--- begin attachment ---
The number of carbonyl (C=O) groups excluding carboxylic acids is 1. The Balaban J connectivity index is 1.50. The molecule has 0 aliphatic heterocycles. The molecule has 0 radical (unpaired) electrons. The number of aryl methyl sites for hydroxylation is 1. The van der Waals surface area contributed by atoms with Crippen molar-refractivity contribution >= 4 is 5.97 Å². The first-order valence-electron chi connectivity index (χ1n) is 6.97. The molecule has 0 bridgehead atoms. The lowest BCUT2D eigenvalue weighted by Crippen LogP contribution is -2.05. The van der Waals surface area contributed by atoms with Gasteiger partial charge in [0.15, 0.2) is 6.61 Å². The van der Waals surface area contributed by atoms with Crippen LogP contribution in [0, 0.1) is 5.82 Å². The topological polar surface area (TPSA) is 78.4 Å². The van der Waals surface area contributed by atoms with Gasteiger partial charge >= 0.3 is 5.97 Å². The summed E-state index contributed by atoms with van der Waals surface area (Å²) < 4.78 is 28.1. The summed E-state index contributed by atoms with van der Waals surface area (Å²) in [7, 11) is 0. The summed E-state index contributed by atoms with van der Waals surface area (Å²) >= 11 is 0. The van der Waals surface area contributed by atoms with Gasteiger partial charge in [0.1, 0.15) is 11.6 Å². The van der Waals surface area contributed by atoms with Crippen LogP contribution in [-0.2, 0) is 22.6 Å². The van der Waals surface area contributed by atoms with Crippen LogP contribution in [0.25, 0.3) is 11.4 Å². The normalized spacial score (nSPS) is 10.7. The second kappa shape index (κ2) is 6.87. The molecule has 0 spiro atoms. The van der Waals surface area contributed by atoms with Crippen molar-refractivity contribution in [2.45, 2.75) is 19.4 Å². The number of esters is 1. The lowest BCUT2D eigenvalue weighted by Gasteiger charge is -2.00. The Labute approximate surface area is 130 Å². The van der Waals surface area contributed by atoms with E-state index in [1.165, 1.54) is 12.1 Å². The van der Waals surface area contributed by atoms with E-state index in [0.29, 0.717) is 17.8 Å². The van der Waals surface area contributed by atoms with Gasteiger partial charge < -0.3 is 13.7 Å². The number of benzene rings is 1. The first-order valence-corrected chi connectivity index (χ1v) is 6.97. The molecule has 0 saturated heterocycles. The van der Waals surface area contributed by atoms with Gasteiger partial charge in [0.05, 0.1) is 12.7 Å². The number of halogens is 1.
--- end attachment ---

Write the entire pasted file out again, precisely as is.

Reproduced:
The number of carbonyl (C=O) groups excluding carboxylic acids is 1. The Balaban J connectivity index is 1.50. The molecule has 0 aliphatic heterocycles. The molecule has 0 radical (unpaired) electrons. The number of aryl methyl sites for hydroxylation is 1. The van der Waals surface area contributed by atoms with Crippen molar-refractivity contribution >= 4 is 5.97 Å². The first-order valence-electron chi connectivity index (χ1n) is 6.97. The molecule has 0 bridgehead atoms. The lowest BCUT2D eigenvalue weighted by Crippen LogP contribution is -2.05. The van der Waals surface area contributed by atoms with Gasteiger partial charge in [0.15, 0.2) is 6.61 Å². The van der Waals surface area contributed by atoms with Crippen LogP contribution in [0, 0.1) is 5.82 Å². The topological polar surface area (TPSA) is 78.4 Å². The van der Waals surface area contributed by atoms with Gasteiger partial charge >= 0.3 is 5.97 Å². The summed E-state index contributed by atoms with van der Waals surface area (Å²) < 4.78 is 28.1. The summed E-state index contributed by atoms with van der Waals surface area (Å²) in [7, 11) is 0. The summed E-state index contributed by atoms with van der Waals surface area (Å²) >= 11 is 0. The van der Waals surface area contributed by atoms with Gasteiger partial charge in [0.1, 0.15) is 11.6 Å². The van der Waals surface area contributed by atoms with Crippen LogP contribution in [-0.2, 0) is 22.6 Å². The van der Waals surface area contributed by atoms with Crippen LogP contribution in [0.25, 0.3) is 11.4 Å². The normalized spacial score (nSPS) is 10.7. The second kappa shape index (κ2) is 6.87. The molecule has 0 spiro atoms. The van der Waals surface area contributed by atoms with Crippen molar-refractivity contribution in [2.45, 2.75) is 19.4 Å². The number of esters is 1. The lowest BCUT2D eigenvalue weighted by Gasteiger charge is -2.00. The Labute approximate surface area is 130 Å². The van der Waals surface area contributed by atoms with E-state index in [1.165, 1.54) is 12.1 Å². The van der Waals surface area contributed by atoms with E-state index in [0.29, 0.717) is 17.8 Å². The van der Waals surface area contributed by atoms with Gasteiger partial charge < -0.3 is 13.7 Å². The number of benzene rings is 1. The first-order valence-corrected chi connectivity index (χ1v) is 6.97. The molecule has 0 saturated heterocycles. The van der Waals surface area contributed by atoms with Gasteiger partial charge in [0.05, 0.1) is 12.7 Å². The number of halogens is 1.